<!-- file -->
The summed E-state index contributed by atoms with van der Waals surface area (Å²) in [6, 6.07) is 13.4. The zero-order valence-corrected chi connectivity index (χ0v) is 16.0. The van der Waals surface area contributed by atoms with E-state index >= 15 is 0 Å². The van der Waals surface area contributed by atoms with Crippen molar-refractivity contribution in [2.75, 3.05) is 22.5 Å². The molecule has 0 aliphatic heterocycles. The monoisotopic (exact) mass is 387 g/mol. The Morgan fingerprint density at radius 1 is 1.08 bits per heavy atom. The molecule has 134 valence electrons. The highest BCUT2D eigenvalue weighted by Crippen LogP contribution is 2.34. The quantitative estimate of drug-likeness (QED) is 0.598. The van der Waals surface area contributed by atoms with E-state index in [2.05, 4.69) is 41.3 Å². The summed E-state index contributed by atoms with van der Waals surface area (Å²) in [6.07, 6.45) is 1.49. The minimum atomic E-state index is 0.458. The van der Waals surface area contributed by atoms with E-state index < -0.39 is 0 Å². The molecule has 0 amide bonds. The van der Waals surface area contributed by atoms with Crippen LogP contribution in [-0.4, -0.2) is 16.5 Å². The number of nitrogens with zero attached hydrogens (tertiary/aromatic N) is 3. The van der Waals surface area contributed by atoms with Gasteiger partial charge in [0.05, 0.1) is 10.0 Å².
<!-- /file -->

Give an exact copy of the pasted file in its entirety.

The summed E-state index contributed by atoms with van der Waals surface area (Å²) in [6, 6.07) is 13.4. The zero-order valence-corrected chi connectivity index (χ0v) is 16.0. The van der Waals surface area contributed by atoms with E-state index >= 15 is 0 Å². The van der Waals surface area contributed by atoms with Crippen molar-refractivity contribution in [2.75, 3.05) is 22.5 Å². The molecule has 0 aliphatic heterocycles. The monoisotopic (exact) mass is 387 g/mol. The Morgan fingerprint density at radius 1 is 1.08 bits per heavy atom. The molecule has 134 valence electrons. The highest BCUT2D eigenvalue weighted by Crippen LogP contribution is 2.34. The quantitative estimate of drug-likeness (QED) is 0.598. The van der Waals surface area contributed by atoms with E-state index in [2.05, 4.69) is 41.3 Å². The summed E-state index contributed by atoms with van der Waals surface area (Å²) in [6.07, 6.45) is 1.49. The minimum atomic E-state index is 0.458. The van der Waals surface area contributed by atoms with E-state index < -0.39 is 0 Å². The molecule has 0 amide bonds. The van der Waals surface area contributed by atoms with Crippen LogP contribution in [-0.4, -0.2) is 16.5 Å². The number of nitrogens with zero attached hydrogens (tertiary/aromatic N) is 3. The van der Waals surface area contributed by atoms with Gasteiger partial charge in [0.05, 0.1) is 10.0 Å².